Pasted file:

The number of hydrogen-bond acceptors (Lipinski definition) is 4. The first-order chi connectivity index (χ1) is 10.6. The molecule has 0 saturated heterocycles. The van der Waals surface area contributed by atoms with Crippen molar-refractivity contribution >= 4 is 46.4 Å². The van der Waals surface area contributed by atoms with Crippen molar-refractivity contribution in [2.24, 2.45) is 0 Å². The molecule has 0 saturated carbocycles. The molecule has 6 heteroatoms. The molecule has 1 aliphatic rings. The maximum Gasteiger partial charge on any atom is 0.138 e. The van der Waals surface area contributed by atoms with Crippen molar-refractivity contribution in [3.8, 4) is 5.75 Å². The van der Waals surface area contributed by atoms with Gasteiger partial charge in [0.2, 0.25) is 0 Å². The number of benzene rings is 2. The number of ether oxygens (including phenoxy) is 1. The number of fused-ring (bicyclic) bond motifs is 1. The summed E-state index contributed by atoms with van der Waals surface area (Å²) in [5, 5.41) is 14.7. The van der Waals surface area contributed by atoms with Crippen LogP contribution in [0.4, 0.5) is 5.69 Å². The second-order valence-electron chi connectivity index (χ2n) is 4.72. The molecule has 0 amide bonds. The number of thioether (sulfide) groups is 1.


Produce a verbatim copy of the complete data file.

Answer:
The number of hydrogen-bond acceptors (Lipinski definition) is 4. The first-order chi connectivity index (χ1) is 10.6. The molecule has 0 saturated heterocycles. The van der Waals surface area contributed by atoms with Crippen molar-refractivity contribution >= 4 is 46.4 Å². The van der Waals surface area contributed by atoms with Crippen molar-refractivity contribution in [2.24, 2.45) is 0 Å². The molecule has 0 saturated carbocycles. The molecule has 6 heteroatoms. The molecule has 1 aliphatic rings. The maximum Gasteiger partial charge on any atom is 0.138 e. The van der Waals surface area contributed by atoms with Crippen molar-refractivity contribution in [3.8, 4) is 5.75 Å². The van der Waals surface area contributed by atoms with Gasteiger partial charge in [0.2, 0.25) is 0 Å². The number of benzene rings is 2. The number of ether oxygens (including phenoxy) is 1. The number of fused-ring (bicyclic) bond motifs is 1. The summed E-state index contributed by atoms with van der Waals surface area (Å²) in [5, 5.41) is 14.7. The van der Waals surface area contributed by atoms with Crippen LogP contribution in [0.4, 0.5) is 5.69 Å². The second-order valence-electron chi connectivity index (χ2n) is 4.72. The molecule has 0 amide bonds. The number of thioether (sulfide) groups is 1.